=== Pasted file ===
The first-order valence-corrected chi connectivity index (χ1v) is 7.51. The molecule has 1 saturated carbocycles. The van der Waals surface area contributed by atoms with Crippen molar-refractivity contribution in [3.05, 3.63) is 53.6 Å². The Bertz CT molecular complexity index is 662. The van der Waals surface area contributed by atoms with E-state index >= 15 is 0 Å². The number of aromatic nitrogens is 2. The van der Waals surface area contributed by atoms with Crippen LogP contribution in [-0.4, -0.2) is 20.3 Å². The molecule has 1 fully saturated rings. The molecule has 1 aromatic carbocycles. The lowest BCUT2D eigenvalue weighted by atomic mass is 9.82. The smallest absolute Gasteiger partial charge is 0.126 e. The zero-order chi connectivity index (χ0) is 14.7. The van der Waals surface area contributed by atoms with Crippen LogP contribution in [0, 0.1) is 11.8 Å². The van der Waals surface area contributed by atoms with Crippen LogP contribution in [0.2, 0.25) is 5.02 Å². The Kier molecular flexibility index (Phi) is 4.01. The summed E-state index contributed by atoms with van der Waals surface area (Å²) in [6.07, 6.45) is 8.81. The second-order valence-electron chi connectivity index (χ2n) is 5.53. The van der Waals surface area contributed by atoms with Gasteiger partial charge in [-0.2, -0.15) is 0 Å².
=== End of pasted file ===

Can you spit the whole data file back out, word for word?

The first-order valence-corrected chi connectivity index (χ1v) is 7.51. The molecule has 1 saturated carbocycles. The van der Waals surface area contributed by atoms with Crippen molar-refractivity contribution in [3.05, 3.63) is 53.6 Å². The Bertz CT molecular complexity index is 662. The van der Waals surface area contributed by atoms with E-state index >= 15 is 0 Å². The number of aromatic nitrogens is 2. The van der Waals surface area contributed by atoms with Crippen LogP contribution in [-0.4, -0.2) is 20.3 Å². The molecule has 1 fully saturated rings. The molecule has 1 aromatic carbocycles. The lowest BCUT2D eigenvalue weighted by atomic mass is 9.82. The smallest absolute Gasteiger partial charge is 0.126 e. The zero-order chi connectivity index (χ0) is 14.7. The van der Waals surface area contributed by atoms with Crippen LogP contribution in [0, 0.1) is 11.8 Å². The van der Waals surface area contributed by atoms with Crippen LogP contribution in [0.2, 0.25) is 5.02 Å². The Kier molecular flexibility index (Phi) is 4.01. The summed E-state index contributed by atoms with van der Waals surface area (Å²) in [6.07, 6.45) is 8.81. The second-order valence-electron chi connectivity index (χ2n) is 5.53. The van der Waals surface area contributed by atoms with Gasteiger partial charge in [-0.2, -0.15) is 0 Å².